Investing in human capital: the key to good quality employment

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February 16th, 2017

A large amount of empirical evidence shows that higher qualified workers tend to get better-paid and more stable jobs; in other words, higher quality employment. In Spain, according to the data from the 2014 wage structure survey, workers who had completed at least the first level of secondary education received, on average, a gross annual wage of 18,041 euros while employees with a university degree reached 35,494 euros. This difference is even more notable if we take into account the fact that this wage premium tends to continue throughout a person’s working life.

In addition to wages, educational attainment also affects other characteristics of the labour relationship. As can be seen in the first graph, the temporary rate of workers with only a primary education is much higher than for those with a university degree. Moreover, individuals with a lower educational level also have higher rates of involuntary part-time employment. In fact, around 15% of employees with a primary education would like to work more hours compared with just 8% of those with a higher education.

Investing in human capital is not only related to compulsory and further education. Gary Becker, winner of the Nobel Prize for Economics in 1992, defined human capital as workers’ stock of knowledge (education and work experience) as well as other characteristics such as health and interpersonal skills which contribute to their productivity. In this respect, the continued training of workers plays a very important role in preventing the depreciation of knowledge and encouraging the development of new skills. Once again, workers with high educational attainment enjoy the best results. For example, according to the 2014 labour force survey in Spain, 8% of employees with a university qualification had received non-formal training from their company. This percentage falls to 2.9% of those workers with a secondary education and to just 0.1% of workers with only primary studies.

Nevertheless, we should not conclude from this analysis that all we need to do is increase workers’ training. There also needs to be a good match between employees’ qualifications and the skills required by the job in question. To allocate resources efficiently, those jobs that require basic qualifications should be carried out by workers with this type of education. On the other hand, jobs involving more advanced tasks should be carried out by workers with higher levels of training. It is revealing that, in Spain, a high percentage of workers have higher qualifications than those required by the job they are carrying out, a fact which, a priori, would suggest a large degree of over-qualification (see the second graph).1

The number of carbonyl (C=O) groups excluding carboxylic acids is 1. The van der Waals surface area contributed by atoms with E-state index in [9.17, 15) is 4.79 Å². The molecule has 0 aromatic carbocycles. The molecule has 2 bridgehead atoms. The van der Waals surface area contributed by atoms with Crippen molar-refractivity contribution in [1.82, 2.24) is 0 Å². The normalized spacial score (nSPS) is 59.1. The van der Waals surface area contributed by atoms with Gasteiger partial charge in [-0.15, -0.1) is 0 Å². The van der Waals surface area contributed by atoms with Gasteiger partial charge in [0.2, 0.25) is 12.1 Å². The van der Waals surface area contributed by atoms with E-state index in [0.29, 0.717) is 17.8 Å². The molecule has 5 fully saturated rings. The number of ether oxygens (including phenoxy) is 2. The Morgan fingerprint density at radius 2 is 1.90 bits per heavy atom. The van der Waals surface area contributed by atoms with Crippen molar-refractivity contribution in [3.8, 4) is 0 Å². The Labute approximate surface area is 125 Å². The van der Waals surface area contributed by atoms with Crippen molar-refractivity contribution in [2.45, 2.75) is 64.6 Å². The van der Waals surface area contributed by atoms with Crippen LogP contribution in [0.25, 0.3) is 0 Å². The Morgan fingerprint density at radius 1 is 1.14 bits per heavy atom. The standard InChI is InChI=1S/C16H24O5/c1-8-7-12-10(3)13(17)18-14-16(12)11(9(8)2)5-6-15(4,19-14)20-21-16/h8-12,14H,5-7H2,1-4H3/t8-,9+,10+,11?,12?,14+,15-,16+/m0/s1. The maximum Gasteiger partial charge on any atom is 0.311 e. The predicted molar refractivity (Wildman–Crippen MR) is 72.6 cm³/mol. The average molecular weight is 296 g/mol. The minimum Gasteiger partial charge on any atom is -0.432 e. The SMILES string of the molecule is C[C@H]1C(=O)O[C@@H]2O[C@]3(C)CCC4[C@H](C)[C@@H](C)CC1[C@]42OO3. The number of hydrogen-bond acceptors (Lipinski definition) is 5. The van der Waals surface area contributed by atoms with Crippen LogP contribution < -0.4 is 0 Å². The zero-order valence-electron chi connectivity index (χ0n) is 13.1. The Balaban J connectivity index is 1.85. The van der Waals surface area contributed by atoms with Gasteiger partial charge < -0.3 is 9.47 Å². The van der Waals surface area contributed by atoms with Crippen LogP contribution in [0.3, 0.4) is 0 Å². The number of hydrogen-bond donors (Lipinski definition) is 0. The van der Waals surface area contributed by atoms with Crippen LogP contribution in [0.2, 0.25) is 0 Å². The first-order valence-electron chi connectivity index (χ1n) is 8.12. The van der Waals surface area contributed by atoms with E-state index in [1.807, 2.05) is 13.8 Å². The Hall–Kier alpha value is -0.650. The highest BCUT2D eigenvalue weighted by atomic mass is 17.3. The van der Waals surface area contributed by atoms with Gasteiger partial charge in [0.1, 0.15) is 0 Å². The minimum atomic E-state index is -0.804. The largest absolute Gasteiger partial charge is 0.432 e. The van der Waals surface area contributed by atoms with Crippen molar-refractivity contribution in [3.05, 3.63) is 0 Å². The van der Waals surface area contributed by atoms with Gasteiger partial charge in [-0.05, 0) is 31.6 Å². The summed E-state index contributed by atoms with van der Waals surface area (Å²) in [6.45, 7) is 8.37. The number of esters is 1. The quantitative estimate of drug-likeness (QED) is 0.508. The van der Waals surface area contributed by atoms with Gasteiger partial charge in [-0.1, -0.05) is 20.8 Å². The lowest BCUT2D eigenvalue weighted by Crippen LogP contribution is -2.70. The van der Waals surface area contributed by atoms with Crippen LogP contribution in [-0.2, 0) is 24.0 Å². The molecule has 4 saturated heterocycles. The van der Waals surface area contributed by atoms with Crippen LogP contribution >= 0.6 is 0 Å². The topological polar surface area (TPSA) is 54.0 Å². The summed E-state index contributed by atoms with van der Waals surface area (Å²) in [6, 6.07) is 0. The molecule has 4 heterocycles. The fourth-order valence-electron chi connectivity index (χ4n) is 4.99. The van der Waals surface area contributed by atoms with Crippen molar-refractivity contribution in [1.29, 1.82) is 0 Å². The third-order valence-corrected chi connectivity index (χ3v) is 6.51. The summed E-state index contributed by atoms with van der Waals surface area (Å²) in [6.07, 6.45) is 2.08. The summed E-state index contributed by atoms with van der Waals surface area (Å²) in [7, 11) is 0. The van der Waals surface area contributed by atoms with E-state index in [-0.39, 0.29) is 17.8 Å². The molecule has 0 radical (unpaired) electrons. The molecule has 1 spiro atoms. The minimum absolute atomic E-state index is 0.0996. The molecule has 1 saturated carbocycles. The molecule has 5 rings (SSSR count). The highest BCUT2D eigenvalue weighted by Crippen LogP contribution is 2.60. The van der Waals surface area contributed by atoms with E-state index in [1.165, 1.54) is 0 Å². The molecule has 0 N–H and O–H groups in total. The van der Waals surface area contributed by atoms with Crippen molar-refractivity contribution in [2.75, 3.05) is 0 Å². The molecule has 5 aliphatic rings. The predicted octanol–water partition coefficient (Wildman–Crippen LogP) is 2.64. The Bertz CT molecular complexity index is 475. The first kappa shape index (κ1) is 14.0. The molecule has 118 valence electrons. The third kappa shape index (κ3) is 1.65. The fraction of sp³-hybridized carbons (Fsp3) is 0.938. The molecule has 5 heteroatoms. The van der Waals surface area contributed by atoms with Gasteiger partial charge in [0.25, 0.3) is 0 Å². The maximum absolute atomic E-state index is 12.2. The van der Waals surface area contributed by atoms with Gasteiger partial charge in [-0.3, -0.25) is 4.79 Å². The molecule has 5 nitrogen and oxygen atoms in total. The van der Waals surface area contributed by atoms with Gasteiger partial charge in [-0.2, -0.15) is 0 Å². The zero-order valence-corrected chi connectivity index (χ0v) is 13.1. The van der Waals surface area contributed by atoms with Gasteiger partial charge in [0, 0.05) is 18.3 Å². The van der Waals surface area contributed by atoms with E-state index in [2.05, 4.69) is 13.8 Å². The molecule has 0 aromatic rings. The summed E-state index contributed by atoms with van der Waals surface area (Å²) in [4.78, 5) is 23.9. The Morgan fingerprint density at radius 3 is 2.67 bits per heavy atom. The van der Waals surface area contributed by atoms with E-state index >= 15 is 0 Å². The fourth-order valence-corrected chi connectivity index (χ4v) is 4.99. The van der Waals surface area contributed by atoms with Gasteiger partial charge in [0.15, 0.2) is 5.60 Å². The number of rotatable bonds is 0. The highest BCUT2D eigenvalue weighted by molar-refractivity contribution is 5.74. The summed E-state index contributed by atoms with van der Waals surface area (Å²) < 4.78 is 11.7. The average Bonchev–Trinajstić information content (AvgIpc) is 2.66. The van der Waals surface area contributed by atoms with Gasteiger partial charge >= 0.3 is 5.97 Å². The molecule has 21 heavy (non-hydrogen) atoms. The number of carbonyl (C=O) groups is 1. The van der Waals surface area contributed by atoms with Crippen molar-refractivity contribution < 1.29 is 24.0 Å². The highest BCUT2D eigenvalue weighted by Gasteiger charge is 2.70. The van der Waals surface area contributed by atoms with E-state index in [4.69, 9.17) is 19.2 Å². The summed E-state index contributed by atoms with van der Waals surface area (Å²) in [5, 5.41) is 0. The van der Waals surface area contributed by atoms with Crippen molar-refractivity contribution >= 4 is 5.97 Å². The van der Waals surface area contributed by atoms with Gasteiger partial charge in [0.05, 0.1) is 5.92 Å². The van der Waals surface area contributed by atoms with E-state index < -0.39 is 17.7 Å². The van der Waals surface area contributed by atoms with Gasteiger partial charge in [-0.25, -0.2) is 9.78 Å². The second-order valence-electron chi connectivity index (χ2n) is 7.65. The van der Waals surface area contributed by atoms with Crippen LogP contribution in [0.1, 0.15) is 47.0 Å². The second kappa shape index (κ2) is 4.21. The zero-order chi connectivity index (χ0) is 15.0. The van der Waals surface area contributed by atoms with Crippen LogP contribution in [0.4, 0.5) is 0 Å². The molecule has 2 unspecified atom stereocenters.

Under some circumstances, however, this mismatch occurs when workers have a lower skills level than might be expected based on their qualifications, either because they did not acquire the necessary knowledge during their education or because their skills have depreciated over time. In this respect, the OECD Survey of Adult Skills shows that this could be particularly relevant in the case of Spain: in 2015, 41% of adults with higher qualifications scored low in the professional skills test compared with the OECD average of 27%. It therefore seems that the adult population’s level of knowledge is, in many cases, lower than would be suggested by their educational attainment level and this might explain, in part, the apparent high degree of over-qualification in Spain’s labour market.

1. Levels of educational attainment, according to CNED 2014 (National Classification of Education), are grouped as follows: primary (1, 2 and 10), secondary (21-41) and higher (51-81). Jobs, according to CNO 2011 (National Classification of Occupations), are grouped as follows: basic (5, 8 and 9), medium (0, 3, 4, 6 and 7) and advanced (1 and 2).